Blaum, the most decorated collegiate golfer in Duke history, was a three-time All-America selection earning honorable mention honors in 2004, first team accolades in 2005 and second team honors in 2006. The Coral Gables, Fla., native was also named ACC Player of the Year in 2005 and 2006 in addition to grabbing ACC Freshman of the Year recognition in 2003.
Blaum won four individual tournament titles (three of which came in the state of North Carolina) while in college including the 2005 ACC title when he also led the Blue Devils to the team championship. He is one of just six Blue Devils in school history to claim medalist honors at the ACC Championship.
The Duke single-season and career records books remain littered with Blaum's name as the former Duke standout holds eight school records including career stroke average (72.16), rounds in the 60s (34) and even-par or better rounds (71).
As a professional, Blaum has mainly played on U.S. mini-tours although he did make occasional appearances on the PGA Tour and Nationwide Tour with a best finish of tied for 15th at the Puerto Rico Open on the PGA Tour in 2008. He also played sparingly on the Challenge Tour in Europe in 2010 and 2011. His best finish was tied for second at the 2010 Allianz EurOpen Strasbourg.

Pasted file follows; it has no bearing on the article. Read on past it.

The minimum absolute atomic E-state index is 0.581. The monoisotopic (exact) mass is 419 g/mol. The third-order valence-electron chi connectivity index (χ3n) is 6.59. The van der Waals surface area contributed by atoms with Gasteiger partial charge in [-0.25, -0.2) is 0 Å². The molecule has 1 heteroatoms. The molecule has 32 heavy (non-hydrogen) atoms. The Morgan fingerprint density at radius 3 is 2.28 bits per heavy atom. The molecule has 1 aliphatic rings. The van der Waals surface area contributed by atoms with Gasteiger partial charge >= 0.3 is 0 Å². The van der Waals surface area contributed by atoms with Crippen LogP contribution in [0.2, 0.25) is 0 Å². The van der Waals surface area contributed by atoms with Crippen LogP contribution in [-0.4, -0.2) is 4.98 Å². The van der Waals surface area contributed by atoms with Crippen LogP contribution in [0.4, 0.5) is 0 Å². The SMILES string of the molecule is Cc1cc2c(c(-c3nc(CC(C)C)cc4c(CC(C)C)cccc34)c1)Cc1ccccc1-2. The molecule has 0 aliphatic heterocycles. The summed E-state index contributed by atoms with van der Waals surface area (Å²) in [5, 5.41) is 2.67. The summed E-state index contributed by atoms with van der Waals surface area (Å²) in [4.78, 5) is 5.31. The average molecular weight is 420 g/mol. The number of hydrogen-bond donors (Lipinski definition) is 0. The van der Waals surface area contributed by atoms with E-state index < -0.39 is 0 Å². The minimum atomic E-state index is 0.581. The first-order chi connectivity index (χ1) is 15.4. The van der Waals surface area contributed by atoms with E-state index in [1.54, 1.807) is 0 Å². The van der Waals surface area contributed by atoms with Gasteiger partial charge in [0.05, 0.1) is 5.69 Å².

In 2012, he played on the PGA Tour Latinoamérica, with his breakthrough season coming during the 2013 season when he put together victories at the Dominican Republic Open and the Aberto do Brasil. The two victories combined with five top-10 finishes helped Blaum to finish in first on the PGA Tour Latinoamérica Order of Merit for 2013, a ranking which earned him an automatic place on the 2014 Web.com Tour.
This year has been a very solid year for Blaum on the Web.com Tour – “steady” in his words. He has played in 11 events making 8 cuts, earning just a little over $81,000. His best finish came in North Carolina just north of Raleigh at the Rex Hospital Open at TPC at Wakefield Plantation. He currently stands 21st on the Web.com money list with the Top 25 players receiving their PGA Tour cards at the end of the year.